Seeing the documentary was a revelation to Wilson and sparked her now six year long journey.
"It was a real lightbulb moment."
"I didn't realise how important it was for consumers to be part of the solution."
Plastic waste mountain
According to the National Geographic, 91 per cent of plastic is not recycled and with mass production in the past 60 years, 8.3 billion metric tons of plastic now exists.
Of that, 9 per cent is actually recyclable.
The effect of plastic use is often not seen immediately by those disposing of the items but is accumulated in oceans and Pacific islands thousands of kilometres away.
New Zealand's waste is shipped to various countries, although China last year banned imports of all contaminated plastic waste.
New Zealand previously shipped 15 million tonnes of waste plastic alone to Chinese processing plants each year.
Exports to Indonesia, Thailand and Malaysia have surged, but stockpiles of some plastic have begun to appear around the country as certain types of products became harder to sell.
Last Month the Green Party announced a work group, led by the Ministry for the Environment, which will look at whether to implement more voluntary and mandatory schemes for products such as tyres, e-waste starting with lithium batteries, agrichemicals and synthetic greenhouse gases.
The Government is also making moves to increase the waste disposal levy and roll it out to more landfills as part of a programme to tackle plastic waste and better manage it.
About 11 per cent of waste disposal facilities must pay a levy of $10 per tonne of waste. Operators can pass the cost on to customers. There have been calls to increase the cost to $140 a tonne.
When introduced in 2008, it was hoped the levy would encourage New Zealanders to find more effective and efficient ways to reduce, reuse, recycle or reprocess waste.
New Zealanders have the power to influence stores, brands and food outlets themselves by "voting with their wallet", Associate Environment Minister Eugenie Sage says.
Now, more New Zealanders understand the issues with single use plastics.
"New Zealanders, myself included, are taking their own containers for takeaway food and this may become more common," she says.
"People can use their purchase power to make it clear to retailers and manufacturers that they want to reduce waste."
The Government brought together 12 local and multi-national companies in June to sign the New Zealand Plastic Packaging Declaration.
Multinationals such as Amcor, Danone, L'Oréal, Mars, PepsiCo, The Coca-Cola Company, Unilever and Nestlé and New Zealand-based businesses Foodstuffs, Countdown, New Zealand Post and Frucor Suntory committed to use 100 per cent reusable, recyclable or compostable packaging in their New Zealand operations by 2025 or earlier.
Treaty on plastics disposal
Massey University's Dr Trisha Farrelly is working with a United Nations environmental assembly taskforce which will work on developing an international treaty to prevent unnecessary plastic products from polluting air, water and soil.
Farrelly hopes the regulations will be imposed at national, regional and then local levels.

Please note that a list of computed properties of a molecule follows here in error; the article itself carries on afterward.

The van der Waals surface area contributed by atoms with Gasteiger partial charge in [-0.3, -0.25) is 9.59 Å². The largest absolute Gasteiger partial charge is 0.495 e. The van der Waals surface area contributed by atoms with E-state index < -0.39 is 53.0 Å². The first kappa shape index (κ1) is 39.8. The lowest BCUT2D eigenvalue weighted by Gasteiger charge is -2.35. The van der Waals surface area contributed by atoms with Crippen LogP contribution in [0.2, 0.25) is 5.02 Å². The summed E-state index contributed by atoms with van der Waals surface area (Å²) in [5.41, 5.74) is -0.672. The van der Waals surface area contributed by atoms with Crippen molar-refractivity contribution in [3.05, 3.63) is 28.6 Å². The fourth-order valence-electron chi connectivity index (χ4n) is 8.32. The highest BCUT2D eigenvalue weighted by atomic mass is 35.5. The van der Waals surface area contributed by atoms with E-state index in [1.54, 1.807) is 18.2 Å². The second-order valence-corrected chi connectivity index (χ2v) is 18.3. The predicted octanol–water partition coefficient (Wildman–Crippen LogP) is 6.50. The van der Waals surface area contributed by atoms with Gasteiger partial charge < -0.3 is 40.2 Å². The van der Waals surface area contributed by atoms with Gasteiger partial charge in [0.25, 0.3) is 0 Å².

"This is kind of an international instrument to level the playing field. Developing countries are at the moment bearing the brunt and developed countries continue to ship it off," says Farrelly, a senior lecturer in environmental anthropology .
"If we can stop the flow of plastic pollution at its source, it's prevention rather than end of the line management."
She hopes to see a UN agreement of a legally binding global instrument in the next few years.
"Some of the news clippings 10 years ago, we see there was a levy on plastic bags, now we are talking about a ban.
"We are behind the eight ball. But in recent years there has been a flurry of environmental organisations coming to life. "
She says that while individual households feed into the problem, large businesses are responsible for the bulk of New Zealand's plastic waste.
"We need to move away from language like littering which is individual responsibility. We need to move onto commercial responsibility.
"There is a change in mindset that is much needed.
"There are very important groups and individuals, more importantly they are pushing up against industry and making them accountable.
However, household recycling is still an "important interim measure", before the most dangerous producers are regulated, she says.
Farrelly is also researching environmental behaviour change, political ecologies of plastic production, consumption, and disposal of hazardous plastics.
Public awareness of the impact of plastics in the environment has grown and she has been an outspoken critic on microplastics and plastic microbeads used in body products.
"There is a changing trend, because of the global science community and all the stuff going on.
"As a consequence of the global discourse now there is a real push for change. It's late but lively, plastic bags was the start,"
The Government announced last month single-use plastic bags will be banned in New Zealand and are to be phased out over the next 12 months.
The ban was hopefully just the start, Farrelly says.
"It is a catalyst for more to come. I am pretty positive about it."
Owner of In My Kitchen, Shelley Wilson tips
1. A lot of people start by eliminating "the big four": plastic shopping bags, straws, disposable coffee cups, and single-use drink bottles.
2. Use what you already own first - don't throw away your plastic that's in good working condition for eco-friendly alternatives. Wait until the item runs out or breaks, then replace it with a sustainable alternative then.
3. Before buying anything new it's helpful to consider, "how will I dispose of this when it reaches its end-of-life?"
4. It's doesn't have to be (and shouldn't be!) an "all or nothing" approach. Start slow and work on one or two goals at a time, then once you've got them mastered, move on to another one.